The euro fell on Thursday after weak Greek data reinforced concerns about weaker euro zone economies, while the yen pared losses versus the dollar as fears eased of immediate intervention by the Bank of Japan.
The single currency had risen in earlier trade on early signs that euro zone peripheral spreads were stabilizing after widening over the course of the week on concerns over Ireland's economy in particular.
But the euro pared gains and moved into negative territory after Greek gross domestic product came in below forecast and unemployment data posted a record jump, reinforcing concerns over peripheral euro zone economies.
The Greek data reinforces concerns that the Greek authorities may back away from austerity measures and move toward haircuts or even sovereign default, said Lee Hardman, currency analyst at BTM-UFJ.
The euro fell back to trade down 0.2 percent versus the dollar at $1.2809 after rising as high as $1.2932. It was testing the 100-day moving average at $1.2807.
The euro sell-off we've seen this week has been down to concerns about the peripheral euro zone economies, said Jane Foley, research director at Forex.com. But I think that move is temporary and the strength of the recovery in Germany is more important for the euro.
INTERVENTION FEARS EASE
The dollar had bounced against the yen in early trade, aided by market sources telling Reuters the Bank of Japan checked exchange rates with banks earlier on Thursday.
But subsequent comments from Japanese Finance Ministry Yoshihiko Noda at a specially arranged press conference eased immediate fears of intervention.
The market is somewhat disappointed that nothing significant came out of the Noda press conference on the policy front. His comments were largely neutral, said Hardman at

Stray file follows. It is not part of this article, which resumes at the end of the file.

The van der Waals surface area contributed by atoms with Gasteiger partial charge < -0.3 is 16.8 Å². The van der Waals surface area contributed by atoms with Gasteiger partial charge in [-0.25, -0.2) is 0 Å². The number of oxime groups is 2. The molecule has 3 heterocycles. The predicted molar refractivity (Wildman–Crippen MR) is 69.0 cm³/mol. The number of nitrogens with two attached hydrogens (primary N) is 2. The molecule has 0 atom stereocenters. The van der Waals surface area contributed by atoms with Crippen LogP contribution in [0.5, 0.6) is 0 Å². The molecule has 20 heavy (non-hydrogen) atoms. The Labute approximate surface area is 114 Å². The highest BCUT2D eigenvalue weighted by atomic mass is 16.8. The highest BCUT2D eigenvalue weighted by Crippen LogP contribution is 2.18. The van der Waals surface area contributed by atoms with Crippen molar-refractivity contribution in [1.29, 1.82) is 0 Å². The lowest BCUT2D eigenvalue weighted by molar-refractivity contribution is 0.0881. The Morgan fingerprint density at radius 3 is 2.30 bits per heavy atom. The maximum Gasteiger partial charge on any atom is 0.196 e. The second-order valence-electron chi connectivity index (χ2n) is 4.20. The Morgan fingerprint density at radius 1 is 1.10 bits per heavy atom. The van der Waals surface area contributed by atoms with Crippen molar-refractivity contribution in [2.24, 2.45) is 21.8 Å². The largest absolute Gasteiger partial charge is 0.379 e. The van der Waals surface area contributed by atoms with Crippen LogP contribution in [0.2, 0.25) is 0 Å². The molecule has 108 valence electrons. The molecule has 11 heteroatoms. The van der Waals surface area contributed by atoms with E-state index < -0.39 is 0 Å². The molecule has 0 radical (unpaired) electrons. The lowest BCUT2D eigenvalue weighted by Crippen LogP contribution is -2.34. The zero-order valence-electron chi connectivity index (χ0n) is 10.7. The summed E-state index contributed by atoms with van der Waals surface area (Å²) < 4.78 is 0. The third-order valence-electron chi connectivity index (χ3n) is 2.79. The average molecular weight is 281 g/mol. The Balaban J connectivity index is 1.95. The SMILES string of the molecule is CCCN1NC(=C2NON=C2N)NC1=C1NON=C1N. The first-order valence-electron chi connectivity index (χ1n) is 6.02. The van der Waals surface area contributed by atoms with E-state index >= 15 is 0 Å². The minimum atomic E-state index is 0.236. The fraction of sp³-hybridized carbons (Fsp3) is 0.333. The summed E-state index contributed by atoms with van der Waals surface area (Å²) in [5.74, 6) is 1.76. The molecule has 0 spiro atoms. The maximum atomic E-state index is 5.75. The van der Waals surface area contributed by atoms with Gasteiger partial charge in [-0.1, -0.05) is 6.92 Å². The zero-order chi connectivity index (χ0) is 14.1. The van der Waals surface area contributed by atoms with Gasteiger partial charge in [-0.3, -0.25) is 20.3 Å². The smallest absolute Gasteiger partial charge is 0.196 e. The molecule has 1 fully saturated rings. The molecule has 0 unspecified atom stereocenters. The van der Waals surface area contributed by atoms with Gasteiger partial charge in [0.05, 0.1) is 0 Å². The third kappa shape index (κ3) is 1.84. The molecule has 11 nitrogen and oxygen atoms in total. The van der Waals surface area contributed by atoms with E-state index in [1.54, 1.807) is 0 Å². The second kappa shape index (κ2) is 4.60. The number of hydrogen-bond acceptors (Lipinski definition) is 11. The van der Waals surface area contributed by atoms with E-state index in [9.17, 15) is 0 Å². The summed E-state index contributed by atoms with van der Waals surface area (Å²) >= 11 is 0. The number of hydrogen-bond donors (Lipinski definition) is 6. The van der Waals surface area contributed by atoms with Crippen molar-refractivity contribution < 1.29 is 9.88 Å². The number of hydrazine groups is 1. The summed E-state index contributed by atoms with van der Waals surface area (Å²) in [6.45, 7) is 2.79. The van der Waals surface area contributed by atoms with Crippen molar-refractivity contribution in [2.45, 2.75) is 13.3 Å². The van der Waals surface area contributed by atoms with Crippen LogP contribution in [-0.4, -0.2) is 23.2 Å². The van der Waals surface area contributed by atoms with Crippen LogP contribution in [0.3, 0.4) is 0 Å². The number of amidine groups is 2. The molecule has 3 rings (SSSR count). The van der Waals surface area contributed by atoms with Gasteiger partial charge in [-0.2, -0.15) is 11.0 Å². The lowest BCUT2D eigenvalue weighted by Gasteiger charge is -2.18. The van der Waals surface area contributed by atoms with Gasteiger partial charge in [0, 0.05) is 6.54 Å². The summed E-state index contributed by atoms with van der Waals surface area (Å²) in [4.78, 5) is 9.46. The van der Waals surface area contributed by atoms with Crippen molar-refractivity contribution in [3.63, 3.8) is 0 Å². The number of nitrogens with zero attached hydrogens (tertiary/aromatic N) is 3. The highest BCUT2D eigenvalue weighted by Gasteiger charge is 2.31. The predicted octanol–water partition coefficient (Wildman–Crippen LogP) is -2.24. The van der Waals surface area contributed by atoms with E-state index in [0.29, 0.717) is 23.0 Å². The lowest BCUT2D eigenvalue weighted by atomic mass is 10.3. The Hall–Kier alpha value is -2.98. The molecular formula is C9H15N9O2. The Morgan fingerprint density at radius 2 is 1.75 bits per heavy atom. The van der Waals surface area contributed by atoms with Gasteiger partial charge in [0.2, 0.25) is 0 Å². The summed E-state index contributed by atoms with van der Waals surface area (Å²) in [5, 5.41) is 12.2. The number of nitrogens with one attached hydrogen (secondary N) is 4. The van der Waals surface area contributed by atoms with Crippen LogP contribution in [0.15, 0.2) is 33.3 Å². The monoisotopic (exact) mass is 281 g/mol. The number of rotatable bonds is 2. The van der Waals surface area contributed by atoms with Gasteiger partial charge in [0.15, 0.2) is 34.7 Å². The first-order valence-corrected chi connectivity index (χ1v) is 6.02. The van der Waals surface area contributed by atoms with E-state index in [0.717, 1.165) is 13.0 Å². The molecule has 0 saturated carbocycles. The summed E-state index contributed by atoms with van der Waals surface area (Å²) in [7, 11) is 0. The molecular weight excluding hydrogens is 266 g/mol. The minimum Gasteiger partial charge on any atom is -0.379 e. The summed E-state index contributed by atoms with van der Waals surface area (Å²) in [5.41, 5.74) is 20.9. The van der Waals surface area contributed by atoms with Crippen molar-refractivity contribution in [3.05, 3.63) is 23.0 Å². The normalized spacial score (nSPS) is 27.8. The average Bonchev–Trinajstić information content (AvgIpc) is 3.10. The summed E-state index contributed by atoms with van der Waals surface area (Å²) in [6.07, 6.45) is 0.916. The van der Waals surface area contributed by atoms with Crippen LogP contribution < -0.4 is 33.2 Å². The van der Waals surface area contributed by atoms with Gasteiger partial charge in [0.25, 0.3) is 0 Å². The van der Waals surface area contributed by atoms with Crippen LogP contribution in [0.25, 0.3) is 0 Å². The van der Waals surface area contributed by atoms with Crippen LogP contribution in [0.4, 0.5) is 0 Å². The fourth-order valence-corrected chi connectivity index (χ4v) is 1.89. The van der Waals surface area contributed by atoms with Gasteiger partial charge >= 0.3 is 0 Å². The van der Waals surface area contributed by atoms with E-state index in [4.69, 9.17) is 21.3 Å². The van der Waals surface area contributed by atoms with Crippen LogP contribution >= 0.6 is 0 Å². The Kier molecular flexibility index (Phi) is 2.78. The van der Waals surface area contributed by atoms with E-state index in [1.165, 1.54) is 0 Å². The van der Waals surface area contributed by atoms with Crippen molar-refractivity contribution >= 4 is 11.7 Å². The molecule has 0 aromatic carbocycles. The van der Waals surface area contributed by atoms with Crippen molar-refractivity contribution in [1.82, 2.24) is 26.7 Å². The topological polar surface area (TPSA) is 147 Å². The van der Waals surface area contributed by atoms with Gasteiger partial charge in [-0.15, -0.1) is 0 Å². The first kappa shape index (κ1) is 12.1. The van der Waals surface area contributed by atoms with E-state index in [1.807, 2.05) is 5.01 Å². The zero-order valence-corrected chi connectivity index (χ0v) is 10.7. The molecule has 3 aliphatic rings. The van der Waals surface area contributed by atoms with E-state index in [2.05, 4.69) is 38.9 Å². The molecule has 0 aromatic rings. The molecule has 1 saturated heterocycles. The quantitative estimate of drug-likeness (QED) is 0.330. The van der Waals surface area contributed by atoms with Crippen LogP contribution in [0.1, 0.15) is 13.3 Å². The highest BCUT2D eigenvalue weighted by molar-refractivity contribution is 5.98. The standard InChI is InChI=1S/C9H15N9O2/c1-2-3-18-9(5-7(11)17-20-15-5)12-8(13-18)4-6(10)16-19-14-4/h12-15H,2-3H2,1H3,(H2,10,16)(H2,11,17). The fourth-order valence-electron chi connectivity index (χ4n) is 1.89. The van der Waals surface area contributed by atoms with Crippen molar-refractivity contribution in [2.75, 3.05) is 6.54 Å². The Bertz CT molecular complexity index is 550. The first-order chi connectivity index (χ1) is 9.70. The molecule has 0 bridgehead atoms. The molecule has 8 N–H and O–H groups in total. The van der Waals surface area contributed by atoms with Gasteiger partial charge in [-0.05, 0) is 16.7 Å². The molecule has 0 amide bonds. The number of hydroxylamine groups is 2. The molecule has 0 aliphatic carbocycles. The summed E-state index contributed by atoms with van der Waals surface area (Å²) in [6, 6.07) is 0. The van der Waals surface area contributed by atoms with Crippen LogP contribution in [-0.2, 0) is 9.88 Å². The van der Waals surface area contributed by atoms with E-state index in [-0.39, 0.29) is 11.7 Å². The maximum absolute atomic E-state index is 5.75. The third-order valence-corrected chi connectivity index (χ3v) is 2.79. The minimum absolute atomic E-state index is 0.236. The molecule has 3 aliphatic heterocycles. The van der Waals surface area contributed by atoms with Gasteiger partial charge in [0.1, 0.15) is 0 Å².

Noda said the government is sharing information on currencies with officials in the United States and other countries after the yen jumped to a 15-year high versus the dollar. But he added Group of Seven finance ministers have no plans to hold a conference call about turbulence in currency markets.
Movements in currencies are too far removed from Japanese fundamentals to justify intervention. It's more about Federal Reserve policy, said Foley at Forex.com.
The dollar was trading close to flat versus the yen at 85.35 yen after rising as high as 85.82 in early trade. It stayed close to a 15-year low hit on Wednesday at 84.72, in a move driven largely by a narrowing spread between U.S. and Japanese government bond yields.
The dollar rose 0.4 percent versus a basket of currencies to 82.621 after posting its biggest one-day gain in two years the previous day when concerns about the U.S. and global economies triggered a wave of unwinding in short dollar positions.
(Editing by Patrick Graham)